ALUMINIUM? WHAT'S THE DEAL?
The main source of aluminium is bauxite, first found in 1821 in a
French village of Les Baux. It
takes between five and ten tonnes of bauxite to produce one
tonne of aluminium (depending on the grade of the ore and the
efficiency of the plant). World
primary production of aluminium was 20.5 million metric tonnes
in 2001. World reserves of bauxite are currently estimated to be
around 30 million tonnes. Raw material costs are approximately
50% of the cost of finished aluminium.
As far as energy is
concerned, the smelting process takes 14,000 to 14,500 KWH per
ton. Recycling aluminium uses only 5% of the power needed to make aluminium from raw materials. In other words, 20 cans
made from recycled aluminium use the same power as just 1 can made from new aluminium!
Recycling 1 kg of aluminium saves 8 kg of bauxite, 4 kg of chemical products and 14 Kilowatts of electricity.
SO, HOW ARE WE DOING IN THE UK?
In 2000 the UK consumed 5 billion aluminium drinks cans, of
which 42% were recycled. This sounds impressive until you
compare it to rates of 91% in Switzerland and Finland. There would be 12 million less full dustbins each year in the UK if all aluminium drinks cans were recycled!
In Ireland, where 250 million cans are used every year, only
20% are recycled.
NOTE ON STEEL RECYCLING
The UK recycles less steel than Australia (43%), Korea (47%),
(59%), South Africa (63%) and Japan (86%), despite needing to
recycle 50% of all metals by 2008 in order to meet new European
can exchange your aluminium cans for cash at over 600 "cash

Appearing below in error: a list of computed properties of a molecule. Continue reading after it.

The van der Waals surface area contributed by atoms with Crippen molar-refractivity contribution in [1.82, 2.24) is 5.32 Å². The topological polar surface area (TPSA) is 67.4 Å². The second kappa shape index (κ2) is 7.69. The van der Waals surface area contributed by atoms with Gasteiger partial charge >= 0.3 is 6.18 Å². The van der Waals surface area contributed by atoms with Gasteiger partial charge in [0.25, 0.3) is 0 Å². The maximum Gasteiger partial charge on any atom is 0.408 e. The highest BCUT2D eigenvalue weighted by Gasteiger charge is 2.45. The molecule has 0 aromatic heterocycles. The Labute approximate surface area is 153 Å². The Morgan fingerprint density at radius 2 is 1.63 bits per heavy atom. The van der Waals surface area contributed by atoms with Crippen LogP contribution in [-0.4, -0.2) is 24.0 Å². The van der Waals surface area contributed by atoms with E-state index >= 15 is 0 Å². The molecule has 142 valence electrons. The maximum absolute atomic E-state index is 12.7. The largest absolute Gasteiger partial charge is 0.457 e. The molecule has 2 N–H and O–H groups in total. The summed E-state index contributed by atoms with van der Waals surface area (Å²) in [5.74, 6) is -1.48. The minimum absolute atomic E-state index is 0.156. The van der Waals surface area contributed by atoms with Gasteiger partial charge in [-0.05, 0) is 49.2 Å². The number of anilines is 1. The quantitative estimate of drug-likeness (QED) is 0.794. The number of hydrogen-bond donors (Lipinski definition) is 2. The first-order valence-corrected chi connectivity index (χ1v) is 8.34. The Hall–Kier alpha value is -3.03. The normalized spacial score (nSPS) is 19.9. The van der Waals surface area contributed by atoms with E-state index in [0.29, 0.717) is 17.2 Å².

for cans" centres or mobile van sites across the UK, paying
between 35p and 45p per kilo (that's approximately 50 to 60 cans). It
may not sound like very much for your bag full of crushed cans,
but in 2000 we threw 3 billion drinks cans into landfill sites -
they would have been worth £22.5 million if exchanged for cash!
Just think how much your local schools or charities could raise
if they had a "can drive". As a general rule, 50,000
cans weigh one tonne and, if you crush them, they'll take up
about four cubic metres. You can find your nearest
"Cash for Cans" centre via the Alupro
Overall, nearly 60% of the
aluminium used in the UK has been previously recycled.
DO I TELL IF MY CAN IS ALUMINIUM?
If your can isn't aluminium then it will be tin-plated steel
(25% of all drinks cans in the UK are made of this), so the
easiest test is to apply a magnet to the side of the can: if it
sticks then the can is steel, if it doesn't then it's aluminium.
Also, the aluminium cans will have a shiny bottom and may carry
the "alu" mark (see left).
I RECYCLE ANY OTHER FORMS OF ALUMINIUM?
You sure can. Cooking foil, foil milk bottle tops, baking and
freezing trays are all good sources of aluminium which are used
by the automotive industry for casting engine blocks, cylinder
heads, etc. Keep them separate from your cans though, as they
are made of a different aluminium alloy.
THE YANKS ARE
BEATING THE BRITS!
the USA they produced 100 billion cans in 2001 and had an
amazing 55% recycling rate (according to the Aluminium